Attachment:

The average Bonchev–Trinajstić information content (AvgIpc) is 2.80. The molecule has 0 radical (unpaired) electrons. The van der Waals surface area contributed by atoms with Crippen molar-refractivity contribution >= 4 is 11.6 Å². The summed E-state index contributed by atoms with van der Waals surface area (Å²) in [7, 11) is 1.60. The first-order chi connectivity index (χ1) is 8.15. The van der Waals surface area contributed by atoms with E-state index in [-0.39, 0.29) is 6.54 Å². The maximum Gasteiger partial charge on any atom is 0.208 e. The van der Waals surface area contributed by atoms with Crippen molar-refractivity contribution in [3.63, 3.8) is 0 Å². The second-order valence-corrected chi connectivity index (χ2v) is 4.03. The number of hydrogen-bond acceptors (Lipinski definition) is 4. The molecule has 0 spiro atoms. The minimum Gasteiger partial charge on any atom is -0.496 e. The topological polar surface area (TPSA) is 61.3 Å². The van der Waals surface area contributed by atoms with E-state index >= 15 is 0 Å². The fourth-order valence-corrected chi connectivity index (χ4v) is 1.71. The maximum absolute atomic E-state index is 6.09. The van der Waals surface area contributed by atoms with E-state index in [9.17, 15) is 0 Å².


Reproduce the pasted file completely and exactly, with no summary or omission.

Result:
The average Bonchev–Trinajstić information content (AvgIpc) is 2.80. The molecule has 0 radical (unpaired) electrons. The van der Waals surface area contributed by atoms with Crippen molar-refractivity contribution >= 4 is 11.6 Å². The summed E-state index contributed by atoms with van der Waals surface area (Å²) in [7, 11) is 1.60. The first-order chi connectivity index (χ1) is 8.15. The van der Waals surface area contributed by atoms with E-state index in [-0.39, 0.29) is 6.54 Å². The maximum Gasteiger partial charge on any atom is 0.208 e. The van der Waals surface area contributed by atoms with Crippen molar-refractivity contribution in [3.63, 3.8) is 0 Å². The second-order valence-corrected chi connectivity index (χ2v) is 4.03. The number of hydrogen-bond acceptors (Lipinski definition) is 4. The molecule has 0 spiro atoms. The minimum Gasteiger partial charge on any atom is -0.496 e. The topological polar surface area (TPSA) is 61.3 Å². The van der Waals surface area contributed by atoms with E-state index >= 15 is 0 Å². The fourth-order valence-corrected chi connectivity index (χ4v) is 1.71. The maximum absolute atomic E-state index is 6.09. The van der Waals surface area contributed by atoms with E-state index in [9.17, 15) is 0 Å².